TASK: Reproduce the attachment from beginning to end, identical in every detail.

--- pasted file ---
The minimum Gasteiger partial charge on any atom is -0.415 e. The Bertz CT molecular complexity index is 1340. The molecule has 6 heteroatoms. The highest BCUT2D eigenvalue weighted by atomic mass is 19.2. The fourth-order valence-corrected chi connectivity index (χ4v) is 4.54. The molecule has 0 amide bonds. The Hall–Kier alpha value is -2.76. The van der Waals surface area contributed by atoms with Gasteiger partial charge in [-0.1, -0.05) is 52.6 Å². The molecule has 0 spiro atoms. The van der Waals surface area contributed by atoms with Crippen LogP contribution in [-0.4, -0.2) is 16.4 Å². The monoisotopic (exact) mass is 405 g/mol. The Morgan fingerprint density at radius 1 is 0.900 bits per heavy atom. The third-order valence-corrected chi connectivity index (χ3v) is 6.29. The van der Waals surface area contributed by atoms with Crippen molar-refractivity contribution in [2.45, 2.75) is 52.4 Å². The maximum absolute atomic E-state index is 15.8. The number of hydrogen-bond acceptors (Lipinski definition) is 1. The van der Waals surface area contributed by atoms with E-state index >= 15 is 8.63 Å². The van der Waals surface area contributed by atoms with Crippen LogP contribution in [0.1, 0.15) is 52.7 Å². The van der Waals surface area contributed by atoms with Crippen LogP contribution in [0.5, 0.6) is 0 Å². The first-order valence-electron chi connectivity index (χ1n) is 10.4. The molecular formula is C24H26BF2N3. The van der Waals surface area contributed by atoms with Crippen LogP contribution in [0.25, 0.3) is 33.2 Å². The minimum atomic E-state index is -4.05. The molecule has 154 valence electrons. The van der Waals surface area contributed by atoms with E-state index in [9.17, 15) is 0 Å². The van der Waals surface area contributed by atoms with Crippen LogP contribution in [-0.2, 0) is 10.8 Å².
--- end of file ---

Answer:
The minimum Gasteiger partial charge on any atom is -0.415 e. The Bertz CT molecular complexity index is 1340. The molecule has 6 heteroatoms. The highest BCUT2D eigenvalue weighted by atomic mass is 19.2. The fourth-order valence-corrected chi connectivity index (χ4v) is 4.54. The molecule has 0 amide bonds. The Hall–Kier alpha value is -2.76. The van der Waals surface area contributed by atoms with Gasteiger partial charge in [-0.1, -0.05) is 52.6 Å². The molecule has 0 spiro atoms. The van der Waals surface area contributed by atoms with Crippen LogP contribution in [-0.4, -0.2) is 16.4 Å². The monoisotopic (exact) mass is 405 g/mol. The Morgan fingerprint density at radius 1 is 0.900 bits per heavy atom. The third-order valence-corrected chi connectivity index (χ3v) is 6.29. The van der Waals surface area contributed by atoms with Crippen molar-refractivity contribution in [2.45, 2.75) is 52.4 Å². The maximum absolute atomic E-state index is 15.8. The number of hydrogen-bond acceptors (Lipinski definition) is 1. The van der Waals surface area contributed by atoms with E-state index >= 15 is 8.63 Å². The van der Waals surface area contributed by atoms with Crippen LogP contribution in [0.1, 0.15) is 52.7 Å². The van der Waals surface area contributed by atoms with Crippen LogP contribution in [0.5, 0.6) is 0 Å². The first-order valence-electron chi connectivity index (χ1n) is 10.4. The molecular formula is C24H26BF2N3. The van der Waals surface area contributed by atoms with Crippen LogP contribution in [0.25, 0.3) is 33.2 Å². The minimum atomic E-state index is -4.05. The molecule has 154 valence electrons. The van der Waals surface area contributed by atoms with E-state index in [9.17, 15) is 0 Å². The van der Waals surface area contributed by atoms with Crippen LogP contribution in [-0.2, 0) is 10.8 Å².